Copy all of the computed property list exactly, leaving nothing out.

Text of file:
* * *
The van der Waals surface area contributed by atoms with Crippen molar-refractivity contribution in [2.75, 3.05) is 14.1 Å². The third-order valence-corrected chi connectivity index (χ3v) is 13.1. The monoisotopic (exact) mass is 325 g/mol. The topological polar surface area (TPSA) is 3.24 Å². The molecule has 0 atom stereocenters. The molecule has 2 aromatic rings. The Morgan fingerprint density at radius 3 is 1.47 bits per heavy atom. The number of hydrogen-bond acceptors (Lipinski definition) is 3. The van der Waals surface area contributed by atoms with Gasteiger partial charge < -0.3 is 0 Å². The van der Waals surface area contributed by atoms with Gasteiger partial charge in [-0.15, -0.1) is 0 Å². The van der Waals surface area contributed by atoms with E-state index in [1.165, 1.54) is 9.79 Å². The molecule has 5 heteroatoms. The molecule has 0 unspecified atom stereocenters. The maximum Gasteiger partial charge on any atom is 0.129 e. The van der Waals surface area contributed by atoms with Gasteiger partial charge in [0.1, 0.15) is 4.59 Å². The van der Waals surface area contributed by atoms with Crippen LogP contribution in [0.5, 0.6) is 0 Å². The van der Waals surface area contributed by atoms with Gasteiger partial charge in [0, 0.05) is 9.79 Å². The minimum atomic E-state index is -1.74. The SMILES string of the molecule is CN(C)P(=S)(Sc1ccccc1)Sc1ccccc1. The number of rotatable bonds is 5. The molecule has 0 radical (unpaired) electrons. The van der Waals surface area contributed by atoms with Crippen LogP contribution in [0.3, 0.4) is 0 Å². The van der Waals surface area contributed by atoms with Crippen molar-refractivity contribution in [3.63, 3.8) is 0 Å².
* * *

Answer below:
The van der Waals surface area contributed by atoms with Crippen molar-refractivity contribution in [2.75, 3.05) is 14.1 Å². The third-order valence-corrected chi connectivity index (χ3v) is 13.1. The monoisotopic (exact) mass is 325 g/mol. The topological polar surface area (TPSA) is 3.24 Å². The molecule has 0 atom stereocenters. The molecule has 2 aromatic rings. The Morgan fingerprint density at radius 3 is 1.47 bits per heavy atom. The number of hydrogen-bond acceptors (Lipinski definition) is 3. The van der Waals surface area contributed by atoms with Gasteiger partial charge < -0.3 is 0 Å². The van der Waals surface area contributed by atoms with Gasteiger partial charge in [-0.15, -0.1) is 0 Å². The van der Waals surface area contributed by atoms with E-state index in [1.165, 1.54) is 9.79 Å². The molecule has 5 heteroatoms. The molecule has 0 unspecified atom stereocenters. The maximum Gasteiger partial charge on any atom is 0.129 e. The van der Waals surface area contributed by atoms with Gasteiger partial charge in [0.1, 0.15) is 4.59 Å². The van der Waals surface area contributed by atoms with Crippen LogP contribution in [0.5, 0.6) is 0 Å². The van der Waals surface area contributed by atoms with Gasteiger partial charge in [0, 0.05) is 9.79 Å². The minimum atomic E-state index is -1.74. The SMILES string of the molecule is CN(C)P(=S)(Sc1ccccc1)Sc1ccccc1. The number of rotatable bonds is 5. The molecule has 0 radical (unpaired) electrons. The van der Waals surface area contributed by atoms with Crippen LogP contribution in [0.3, 0.4) is 0 Å². The van der Waals surface area contributed by atoms with Crippen molar-refractivity contribution in [3.63, 3.8) is 0 Å².